How to choose a blood glucose monitor

July 12, 2018 Susan Watkins, RD, CDE

 

choose-blood-glucose-monitorIf you’re a person with diabetes, choosing a blood glucose monitor is a very important decision. It is imperative that you find a monitor that is accurate, affordable, and has the capabilities that suits your needs. But, with so many different options on the market, it can be challenging to decide which monitor is the best for you. We spoke with Susan Watkins, Registered Dietitian and Certified Diabetes Educator at the Providence St. Joseph Health Center for Health Promotion to answer frequently asked questions about choosing a blood glucose monitor.

Where should I start when looking for a blood glucose monitor?

In most cases, insurance coverage is the first step. Different insurance companies will have a preferred meter or two. Watkins explains that she will start there so that the patient will have the lowest co-pay. “Many meter products have an assistance pay card,” she says, “like Accu-Chek’s SimplePay card, that can be used for patients who are paying with insurance or cash.” These assistance pay cards can be used even if it’s not the preferred meter on your plan and can bring the cost down to a preferred price.

How accurate are they?

All monitors on the market must be approved by the FDA. This means that 95% of all values must be within 15% of a true lab value, and 99% of all values must be within 20%.

But in 2017, an accuracy study by the Diabetes Technology Society was conducted on eighteen FDA approved meters. They were testing to see if each device met the FDA regulations and found that some of the meters did not meet the accuracy requirements.

View the report and see which monitors passed the test before choosing your next meter.

If you already have a monitor but think that it is giving you inaccurate readings, you can use a control solution that will determine how accurate your monitor is reading your blood glucose levels.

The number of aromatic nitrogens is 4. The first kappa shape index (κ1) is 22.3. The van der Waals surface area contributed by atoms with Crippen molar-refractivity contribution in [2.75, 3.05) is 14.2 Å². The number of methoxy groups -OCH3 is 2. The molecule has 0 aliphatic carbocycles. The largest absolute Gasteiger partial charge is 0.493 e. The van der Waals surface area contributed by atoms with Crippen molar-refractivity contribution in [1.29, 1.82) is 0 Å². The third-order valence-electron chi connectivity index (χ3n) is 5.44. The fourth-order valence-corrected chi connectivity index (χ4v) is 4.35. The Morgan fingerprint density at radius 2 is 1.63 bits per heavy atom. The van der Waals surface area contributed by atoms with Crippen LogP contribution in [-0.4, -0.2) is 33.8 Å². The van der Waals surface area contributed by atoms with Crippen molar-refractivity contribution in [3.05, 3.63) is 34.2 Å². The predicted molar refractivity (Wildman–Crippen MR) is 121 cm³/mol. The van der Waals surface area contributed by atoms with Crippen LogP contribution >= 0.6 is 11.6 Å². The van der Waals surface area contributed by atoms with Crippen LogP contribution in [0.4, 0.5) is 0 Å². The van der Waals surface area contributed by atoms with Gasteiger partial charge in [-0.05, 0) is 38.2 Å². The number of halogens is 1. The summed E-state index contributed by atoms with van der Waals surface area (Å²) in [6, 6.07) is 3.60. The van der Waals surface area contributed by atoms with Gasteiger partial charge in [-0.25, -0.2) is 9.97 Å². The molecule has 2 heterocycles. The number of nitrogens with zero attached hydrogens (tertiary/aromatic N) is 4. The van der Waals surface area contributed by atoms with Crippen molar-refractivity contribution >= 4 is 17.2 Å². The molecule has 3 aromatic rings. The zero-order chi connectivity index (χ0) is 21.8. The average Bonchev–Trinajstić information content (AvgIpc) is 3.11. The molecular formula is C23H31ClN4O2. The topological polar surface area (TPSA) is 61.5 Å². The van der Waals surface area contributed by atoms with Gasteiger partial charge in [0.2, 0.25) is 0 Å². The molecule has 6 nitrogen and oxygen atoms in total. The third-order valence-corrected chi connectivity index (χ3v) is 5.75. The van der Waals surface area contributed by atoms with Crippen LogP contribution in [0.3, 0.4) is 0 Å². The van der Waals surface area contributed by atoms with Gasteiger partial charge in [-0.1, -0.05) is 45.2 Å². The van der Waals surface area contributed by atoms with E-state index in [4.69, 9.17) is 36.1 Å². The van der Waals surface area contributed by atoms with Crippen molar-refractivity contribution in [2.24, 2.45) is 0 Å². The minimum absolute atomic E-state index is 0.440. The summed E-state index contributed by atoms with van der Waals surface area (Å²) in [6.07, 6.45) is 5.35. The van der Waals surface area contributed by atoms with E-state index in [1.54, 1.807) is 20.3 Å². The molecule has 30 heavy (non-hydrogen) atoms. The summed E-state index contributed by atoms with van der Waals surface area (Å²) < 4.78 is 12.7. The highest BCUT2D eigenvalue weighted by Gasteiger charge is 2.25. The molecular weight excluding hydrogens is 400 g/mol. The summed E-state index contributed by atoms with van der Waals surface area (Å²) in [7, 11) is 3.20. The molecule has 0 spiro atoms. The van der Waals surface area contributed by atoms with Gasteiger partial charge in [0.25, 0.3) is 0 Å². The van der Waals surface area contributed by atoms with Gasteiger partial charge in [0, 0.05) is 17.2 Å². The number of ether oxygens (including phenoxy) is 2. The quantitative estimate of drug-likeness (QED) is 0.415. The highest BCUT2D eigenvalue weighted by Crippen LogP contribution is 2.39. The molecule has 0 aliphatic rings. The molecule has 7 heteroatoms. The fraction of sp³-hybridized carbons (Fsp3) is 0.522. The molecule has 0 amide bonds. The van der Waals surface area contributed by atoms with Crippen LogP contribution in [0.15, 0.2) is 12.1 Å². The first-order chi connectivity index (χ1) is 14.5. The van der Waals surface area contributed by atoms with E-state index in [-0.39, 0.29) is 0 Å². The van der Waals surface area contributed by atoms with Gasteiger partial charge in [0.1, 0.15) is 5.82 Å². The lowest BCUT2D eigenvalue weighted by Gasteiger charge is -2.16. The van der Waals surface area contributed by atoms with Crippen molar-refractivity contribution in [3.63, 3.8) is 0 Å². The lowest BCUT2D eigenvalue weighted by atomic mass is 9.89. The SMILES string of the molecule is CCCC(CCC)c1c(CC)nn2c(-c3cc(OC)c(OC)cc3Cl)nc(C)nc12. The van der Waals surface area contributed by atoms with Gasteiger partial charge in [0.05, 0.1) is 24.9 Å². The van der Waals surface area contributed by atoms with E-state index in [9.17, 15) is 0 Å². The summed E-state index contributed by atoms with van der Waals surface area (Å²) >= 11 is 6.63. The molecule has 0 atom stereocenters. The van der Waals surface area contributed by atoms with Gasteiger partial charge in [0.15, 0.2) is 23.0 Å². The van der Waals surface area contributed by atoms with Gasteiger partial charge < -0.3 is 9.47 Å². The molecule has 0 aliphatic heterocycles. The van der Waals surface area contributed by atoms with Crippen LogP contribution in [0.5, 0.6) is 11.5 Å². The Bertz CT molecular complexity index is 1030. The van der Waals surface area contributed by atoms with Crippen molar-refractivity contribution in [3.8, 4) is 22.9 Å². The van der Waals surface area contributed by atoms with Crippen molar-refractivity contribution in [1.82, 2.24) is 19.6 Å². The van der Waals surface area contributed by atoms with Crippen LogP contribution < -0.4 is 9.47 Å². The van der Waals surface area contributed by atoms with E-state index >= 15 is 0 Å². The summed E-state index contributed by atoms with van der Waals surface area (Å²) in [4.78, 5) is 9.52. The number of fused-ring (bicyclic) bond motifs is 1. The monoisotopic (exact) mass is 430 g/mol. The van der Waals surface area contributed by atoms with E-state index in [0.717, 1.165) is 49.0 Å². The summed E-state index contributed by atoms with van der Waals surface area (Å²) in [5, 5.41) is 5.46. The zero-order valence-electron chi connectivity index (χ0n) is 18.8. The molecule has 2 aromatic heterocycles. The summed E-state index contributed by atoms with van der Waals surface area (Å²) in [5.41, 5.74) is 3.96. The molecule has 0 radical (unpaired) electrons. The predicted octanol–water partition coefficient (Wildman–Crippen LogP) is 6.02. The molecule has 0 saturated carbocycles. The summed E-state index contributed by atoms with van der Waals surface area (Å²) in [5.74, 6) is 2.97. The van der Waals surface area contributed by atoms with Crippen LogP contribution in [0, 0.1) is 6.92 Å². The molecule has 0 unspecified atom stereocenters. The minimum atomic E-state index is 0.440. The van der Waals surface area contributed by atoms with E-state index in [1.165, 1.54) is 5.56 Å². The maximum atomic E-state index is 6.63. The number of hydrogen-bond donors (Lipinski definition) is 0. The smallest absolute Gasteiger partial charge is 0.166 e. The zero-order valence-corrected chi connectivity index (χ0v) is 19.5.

How likely is it that my insurance will cover my monitor?

Watkins says, “Most insurance companies will cover you if you have been diagnosed with diabetes (either type 1 or type 2) and sometimes companies will cover you if you are diagnosed with pre-diabetes, but not always. The real challenge is the amount that companies will cover. If you’re not on insulin, most insurance plans will follow what Medicare covers, which is typically one strip a day, or three strips a day if you are on insulin.” More can often be covered with justification from your doctor.

Watkins adds, “If you don’t have insurance there are options like ReliOn monitors and strips, available at retail locations like WalMart or online. These are more affordable choices if you don’t have insurance or if your insurance company doesn’t cover you.”

Why is it important for my monitor to be able to store my readings?

Many health care providers will take meter readings and download them so that they can see the readings since your last appointment. Watkins says, “We analyze them frequently as part of the diabetes program at the Center for Health Promotion. It is very helpful on our side to see how the patient has been doing and when and why their blood glucose levels have been rising and falling.”